Build multiple relationships on your way up.
Never forget where you started.
As you work your way through various people, continue nurturing relationships with those who helped you along the way. The goal is to become known and (preferably) liked. The more relationships you build, the more likely you’ll have allies when it comes to the final decision-making process.
Be patient with slow progress.
It’s possible you may strike gold and reach the decision-makers immediately, but it’s more than likely it will take time. You’ll have to be patient with the process. Rushing only serves to put people off, which can hurt your chances of closing the sale.
Have a strong brand.
Big companies are often seeking to work with other big companies. This doesn’t mean you have to be big in terms of number of employees or revenue, but you should have a strong brand.
Do your marketing materials appear professional?
Is your website modern?
Do you have other team members who can support your presentations?
Capacity is as important as capability.
Along with a strong brand, you’ll need to have the capacity to deliver.
I’ve seen salespeople spend a year working on a big company, only to lose the sale in the end because they couldn’t ramp up their service or products fast enough.
Have an infrastructure that will allow you to ramp up capacity quickly for when you get the order.
Be clear in what you offer.
Your offer needs to be clear. This goes without saying.
Although your customer might have numerous problems, don’t get lost in the slew of opportunities. Remain clear on how you can help and what you can do for your customer.
Don’t let your eyes be bigger than your stomach.
Offer a turnkey solution.
Further to the last point, it’s not uncommon to find a big company that is seeking to work with as few suppliers as possible. You may believe this either disqualifies you, or forces you to invest in more capabilities.
What you need to do is be a consolidator. If the challenge your customer faces requires other areas to be addressed or resolved, be prepared to find other experts who will partner with you.
Think of yourself as a consolidator that offers a turnkey solution, and your customer will be eager to work with you.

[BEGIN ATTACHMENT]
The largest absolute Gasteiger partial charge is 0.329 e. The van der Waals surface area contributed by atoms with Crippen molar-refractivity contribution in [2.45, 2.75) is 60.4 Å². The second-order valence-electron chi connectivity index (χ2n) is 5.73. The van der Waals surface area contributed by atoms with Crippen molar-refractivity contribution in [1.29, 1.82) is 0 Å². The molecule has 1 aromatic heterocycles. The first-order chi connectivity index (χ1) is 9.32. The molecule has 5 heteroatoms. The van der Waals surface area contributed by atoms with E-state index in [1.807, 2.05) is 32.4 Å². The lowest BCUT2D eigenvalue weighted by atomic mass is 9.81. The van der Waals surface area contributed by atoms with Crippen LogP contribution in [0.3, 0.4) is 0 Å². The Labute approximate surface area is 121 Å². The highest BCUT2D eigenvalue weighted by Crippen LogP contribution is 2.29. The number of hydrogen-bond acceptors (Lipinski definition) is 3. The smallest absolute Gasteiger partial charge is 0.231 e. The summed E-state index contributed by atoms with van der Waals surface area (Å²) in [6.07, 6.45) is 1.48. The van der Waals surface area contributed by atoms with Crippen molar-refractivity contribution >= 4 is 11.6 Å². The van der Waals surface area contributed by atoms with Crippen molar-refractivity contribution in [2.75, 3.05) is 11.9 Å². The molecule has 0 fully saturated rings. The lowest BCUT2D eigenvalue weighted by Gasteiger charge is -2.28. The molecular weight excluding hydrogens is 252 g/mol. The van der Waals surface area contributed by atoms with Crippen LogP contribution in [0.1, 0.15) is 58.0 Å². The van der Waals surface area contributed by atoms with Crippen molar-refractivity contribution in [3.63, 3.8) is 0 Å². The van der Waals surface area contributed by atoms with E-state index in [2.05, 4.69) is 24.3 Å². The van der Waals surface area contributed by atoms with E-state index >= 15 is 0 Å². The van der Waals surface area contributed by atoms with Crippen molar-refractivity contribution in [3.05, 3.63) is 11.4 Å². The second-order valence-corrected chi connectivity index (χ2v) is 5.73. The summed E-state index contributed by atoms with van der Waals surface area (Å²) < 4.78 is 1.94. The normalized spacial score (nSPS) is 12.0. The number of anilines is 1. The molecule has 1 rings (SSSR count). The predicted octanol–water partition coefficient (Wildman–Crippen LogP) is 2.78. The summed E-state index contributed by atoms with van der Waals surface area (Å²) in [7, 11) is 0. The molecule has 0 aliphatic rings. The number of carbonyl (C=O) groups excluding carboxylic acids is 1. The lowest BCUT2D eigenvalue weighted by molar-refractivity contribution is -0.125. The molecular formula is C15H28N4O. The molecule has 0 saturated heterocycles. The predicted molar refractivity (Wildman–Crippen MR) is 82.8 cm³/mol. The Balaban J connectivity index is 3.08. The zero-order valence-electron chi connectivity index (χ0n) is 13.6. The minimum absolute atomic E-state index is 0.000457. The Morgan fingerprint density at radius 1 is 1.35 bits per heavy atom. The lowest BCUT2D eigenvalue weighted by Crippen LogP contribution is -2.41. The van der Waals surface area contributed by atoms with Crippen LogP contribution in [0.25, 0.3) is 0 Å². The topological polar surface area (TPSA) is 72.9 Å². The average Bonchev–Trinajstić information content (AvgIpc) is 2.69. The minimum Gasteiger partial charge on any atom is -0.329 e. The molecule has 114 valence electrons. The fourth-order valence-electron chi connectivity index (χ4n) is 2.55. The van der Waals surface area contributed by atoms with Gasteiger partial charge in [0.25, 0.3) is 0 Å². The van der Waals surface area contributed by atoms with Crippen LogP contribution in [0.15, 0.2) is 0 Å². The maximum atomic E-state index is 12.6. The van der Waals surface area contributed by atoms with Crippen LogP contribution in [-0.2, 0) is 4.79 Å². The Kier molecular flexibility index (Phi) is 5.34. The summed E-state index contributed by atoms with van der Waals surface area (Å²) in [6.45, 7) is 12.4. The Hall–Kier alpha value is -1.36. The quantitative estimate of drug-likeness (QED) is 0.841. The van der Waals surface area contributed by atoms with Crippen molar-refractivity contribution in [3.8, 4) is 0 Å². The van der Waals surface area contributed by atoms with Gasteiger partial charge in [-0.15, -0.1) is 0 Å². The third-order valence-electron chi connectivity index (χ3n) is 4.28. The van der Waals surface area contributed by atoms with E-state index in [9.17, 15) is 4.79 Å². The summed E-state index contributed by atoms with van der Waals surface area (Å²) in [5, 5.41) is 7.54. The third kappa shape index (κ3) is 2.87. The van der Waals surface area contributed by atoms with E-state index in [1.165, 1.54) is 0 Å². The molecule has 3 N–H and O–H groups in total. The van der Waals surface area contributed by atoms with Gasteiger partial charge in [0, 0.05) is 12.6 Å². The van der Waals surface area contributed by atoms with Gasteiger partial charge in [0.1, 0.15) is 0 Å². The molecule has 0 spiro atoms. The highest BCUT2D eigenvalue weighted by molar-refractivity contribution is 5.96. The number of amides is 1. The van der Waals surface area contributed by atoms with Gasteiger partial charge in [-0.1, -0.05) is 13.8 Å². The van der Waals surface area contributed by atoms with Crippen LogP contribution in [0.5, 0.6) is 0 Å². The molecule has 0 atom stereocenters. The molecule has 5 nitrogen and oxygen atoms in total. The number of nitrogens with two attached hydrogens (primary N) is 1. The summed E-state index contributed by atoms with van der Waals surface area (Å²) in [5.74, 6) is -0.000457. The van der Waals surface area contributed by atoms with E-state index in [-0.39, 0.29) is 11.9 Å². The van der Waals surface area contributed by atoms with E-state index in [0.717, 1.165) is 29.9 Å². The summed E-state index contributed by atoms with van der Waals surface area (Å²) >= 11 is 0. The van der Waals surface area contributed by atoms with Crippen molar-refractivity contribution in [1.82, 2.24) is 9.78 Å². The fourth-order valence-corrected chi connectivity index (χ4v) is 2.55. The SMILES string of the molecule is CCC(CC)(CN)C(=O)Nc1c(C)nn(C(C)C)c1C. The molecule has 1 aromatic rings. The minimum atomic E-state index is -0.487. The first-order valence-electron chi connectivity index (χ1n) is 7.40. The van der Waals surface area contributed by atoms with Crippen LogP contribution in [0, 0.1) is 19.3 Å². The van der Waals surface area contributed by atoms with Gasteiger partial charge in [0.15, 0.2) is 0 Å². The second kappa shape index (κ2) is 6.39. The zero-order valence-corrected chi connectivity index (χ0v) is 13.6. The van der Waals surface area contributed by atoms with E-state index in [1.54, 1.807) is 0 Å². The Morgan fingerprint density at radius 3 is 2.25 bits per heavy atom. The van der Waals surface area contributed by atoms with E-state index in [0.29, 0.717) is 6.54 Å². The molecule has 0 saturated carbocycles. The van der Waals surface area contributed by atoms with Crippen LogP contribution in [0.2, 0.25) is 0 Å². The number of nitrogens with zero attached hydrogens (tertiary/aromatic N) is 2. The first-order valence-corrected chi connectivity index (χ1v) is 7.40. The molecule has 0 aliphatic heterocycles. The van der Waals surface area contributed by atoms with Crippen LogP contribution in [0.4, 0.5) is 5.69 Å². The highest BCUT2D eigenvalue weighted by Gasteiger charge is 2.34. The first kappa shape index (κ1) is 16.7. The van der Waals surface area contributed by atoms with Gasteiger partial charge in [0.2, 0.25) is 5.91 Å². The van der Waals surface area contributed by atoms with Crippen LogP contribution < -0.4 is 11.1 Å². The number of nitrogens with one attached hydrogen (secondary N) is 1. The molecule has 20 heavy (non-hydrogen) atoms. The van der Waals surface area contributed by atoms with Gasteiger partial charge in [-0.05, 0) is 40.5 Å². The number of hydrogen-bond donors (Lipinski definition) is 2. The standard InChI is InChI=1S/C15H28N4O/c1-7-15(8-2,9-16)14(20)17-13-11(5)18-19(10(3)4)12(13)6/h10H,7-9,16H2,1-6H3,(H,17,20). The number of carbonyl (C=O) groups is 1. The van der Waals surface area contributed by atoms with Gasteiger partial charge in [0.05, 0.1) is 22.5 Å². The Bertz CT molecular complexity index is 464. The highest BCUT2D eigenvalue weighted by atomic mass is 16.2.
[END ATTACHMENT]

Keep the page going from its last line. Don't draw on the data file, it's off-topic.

Cater your presentation to each group you meet with.
You might have a canned presentation that you prefer to use when meeting prospects.
When it comes to selling to big companies, you’ll need to tweak your presentation for each group you encounter.
For example, your presentation for Engineering may be slightly different for Operations or Purchasing. To get and keep the attention of each working group you meet with, make sure your presentation caters to their specific needs.
Keep your quote or proposal easy to understand.
Working with a big company can send you spinning when it comes to proposals and contracts. Big companies like to create contracts and purchase orders that are as long as a book.
Keep your proposal and terms and conditions easy to understand. If they aren’t, it’s likely they’ll be sent to a legal department for review, which can take months.
It’s possible your proposal will go to legal regardless, but the more complex your proposal is, the longer it will take for reviews and approvals.
Have a lawyer review their terms if necessary.
When dealing with large companies, it’s important you have terms and conditions that protect you. This doesn’t need to be pages and pages but should cover the basics.
Make sure you have a lawyer help you with drafting terms and conditions that protect you, your company, and its officers. This person is likely to come in handy if you need to review the terms of your prospect.
Scale quickly once you get the green light.
Once you finally get an agreement with your prospect, you’ll need to scale and deliver quickly. This will cement your agreement and place you in good stead with your new customer.
Often, employees that work in big companies are frustrated with the time it takes to get something, so you’ll keep them happy if you can deliver quickly despite delays on their end.
Taking the First Step – Selling to Big Companies
If you want to start selling to big companies, start by identifying some companies you’d like to sell to.
Armed with this information, take some time to go through your network to identify who works there, or who might know someone who does work there.
Mine your network for a way in.
Once you find a contact, begin working through the steps above.
It takes time, but anyone can sell to a big company if you follow the proven formula above.
© Shawn Casemore 2021. All Rights Reserved.